Roshan Kalra ran away from home at 16 because his dad wouldn’t let him learn cooking and that was his passion. Many years, one hotel management degree (how?!! He ran away to Amritsar- what about money-shoney, exam-shixam?), one divorce and one 10-year-old child later, he cooks in a restaurant called Galli Kitchen in Amrika but seems to be losing his pot—er plot. He punches a complaining guest on the face, draws blood, lands in jail and then is fired….while he is busy screaming at his own staff for their inadequacies.
He heads back to Cochin, where ex-wife and son reside in a gorgeous house. She is a dance teacher and seems to have a significant other, who raises the hackles of chef in a most dog in the manger-ish manner. (This part was handled much well in the original.)
Significant O and ex-w suggest that he takes over a run-down double-decker bus and turn it into “mobile restaurant”. After taking strong offence, stating that he’s a “chef” and not a “cook” and generally behaving like a completely misplaced prima donna, sense prevails and he agrees to the project.
The rest is about the transforming the bus with young son’s help and driving it from Cochin to Delhi via Goa. What they sell is a “rottza”-a pizza made with rotis. The drive is scenic, the locales breath-taking and this part of the film is thoroughly enjoyable. A superbly danceable number by Raghu Dixit is included here.”Shugal Laga Le” is superb. https://youtu.be/sJTEca51zG8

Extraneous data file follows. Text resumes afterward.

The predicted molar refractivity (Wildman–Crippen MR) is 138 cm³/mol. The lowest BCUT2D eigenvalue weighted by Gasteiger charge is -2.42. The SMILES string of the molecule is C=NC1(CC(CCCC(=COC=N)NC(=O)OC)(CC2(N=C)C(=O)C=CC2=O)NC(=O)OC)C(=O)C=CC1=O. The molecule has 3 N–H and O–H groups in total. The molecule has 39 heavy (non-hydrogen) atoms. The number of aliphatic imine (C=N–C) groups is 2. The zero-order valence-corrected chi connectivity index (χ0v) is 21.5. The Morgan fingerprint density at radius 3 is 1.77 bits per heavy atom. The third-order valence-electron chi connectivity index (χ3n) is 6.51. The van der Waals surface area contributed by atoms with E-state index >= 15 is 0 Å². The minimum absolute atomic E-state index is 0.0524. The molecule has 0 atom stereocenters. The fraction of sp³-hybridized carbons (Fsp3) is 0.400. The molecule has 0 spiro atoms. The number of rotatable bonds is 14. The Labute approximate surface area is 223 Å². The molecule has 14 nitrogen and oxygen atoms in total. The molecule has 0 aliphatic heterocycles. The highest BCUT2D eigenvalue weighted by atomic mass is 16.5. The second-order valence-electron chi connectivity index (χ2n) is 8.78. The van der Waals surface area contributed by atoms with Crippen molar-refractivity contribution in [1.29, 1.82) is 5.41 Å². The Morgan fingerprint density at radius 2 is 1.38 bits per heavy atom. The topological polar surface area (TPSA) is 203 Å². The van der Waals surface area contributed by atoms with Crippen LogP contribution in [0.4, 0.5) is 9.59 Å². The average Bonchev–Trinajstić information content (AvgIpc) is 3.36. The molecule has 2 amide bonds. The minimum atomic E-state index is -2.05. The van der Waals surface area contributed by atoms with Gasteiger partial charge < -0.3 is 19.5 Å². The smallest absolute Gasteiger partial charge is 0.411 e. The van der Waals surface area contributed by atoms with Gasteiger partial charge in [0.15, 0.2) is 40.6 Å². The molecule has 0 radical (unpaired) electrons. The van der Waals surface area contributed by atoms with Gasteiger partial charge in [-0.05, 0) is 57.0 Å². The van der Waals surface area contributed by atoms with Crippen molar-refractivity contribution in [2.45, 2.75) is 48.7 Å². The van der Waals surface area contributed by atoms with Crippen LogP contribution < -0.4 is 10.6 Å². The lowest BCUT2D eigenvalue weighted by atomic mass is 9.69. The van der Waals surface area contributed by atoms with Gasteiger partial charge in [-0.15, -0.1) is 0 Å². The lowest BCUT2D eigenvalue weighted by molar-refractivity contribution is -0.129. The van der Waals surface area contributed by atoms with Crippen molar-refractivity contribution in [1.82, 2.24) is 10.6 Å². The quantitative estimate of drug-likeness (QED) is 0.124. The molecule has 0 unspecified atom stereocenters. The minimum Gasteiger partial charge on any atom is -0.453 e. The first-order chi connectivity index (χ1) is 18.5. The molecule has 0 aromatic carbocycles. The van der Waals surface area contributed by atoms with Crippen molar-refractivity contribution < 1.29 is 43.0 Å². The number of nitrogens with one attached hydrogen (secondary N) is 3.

Roshan Kalra is played by a squarely-rotundish Saif Ali Khan who hams through most of the film though in an odd scene or two-some of his acting does shine through.Padampriya Janakiraman plays Radha-the ex-w. Charming and lovely. Their son Armaan is played by young Svar. Chandan Roy Sanyal plays Roshan’s protégé from New York who follows him to India and joins up with him. Significant O is an almost illegally handsome Milind Soman. Made me want to acquire said bus!
The director turns the original story of Favreau’s “Chef” on its head and makes the Bollywood version about a chef who’s lost his mojo and is quickly unravelling and resorting to breaking his complaining guest’s nose as opposed to the Original which is about a spat with a Critic and a bad review due to being stuck in a rut and his creativity being suppressed by a short-sighted controlling owner.
Given the fact that this film will have only an urban appeal or understanding, the change of story was mystifying and is in fact detrimental to the film. Food critics and the power they wield on Restaurants is very much a part of modern Indian society. Forget critics, an adverse Zomato review strikes terror into restaurateur’s hearts. Also, other parts, scenes and even dialogues have been faithfully adapted and shot, often down to the exact dialogue almost-which actually could have been changes to make them more believable!
Further, for a film straddling North and South India, there is a deplorable lack of mention and depiction of the vast variety of Indian food. Given that the Chef’s original inspiration as a child was chole bhature, his introduction of it to his son is bordering on insipid. The only food he is ever shown cooking is tagliatelle or spaghetti and the rottza. Almost as if he jumped from chole bhature to pasta and landed in a rottza-ignoring all other edibles en route. A missed opportunity for shooting some of our Indian food. Think the 100 Foot Journey. A minor redeeming scene was him making tomato chutney, which will be tried shortly in the home kitchen. Otherwise…..gah. The sizzle of a tadka. The ballooning of a puri. The steam from an idli…..sooo much possibility. But the passion for food missing.
I say that it was enjoyable but nothing to rave about or deserving a full rant. Watchable with some lovely scenes, some oversimplification and tons of mistakes on actual chefs. Home viewing is fine.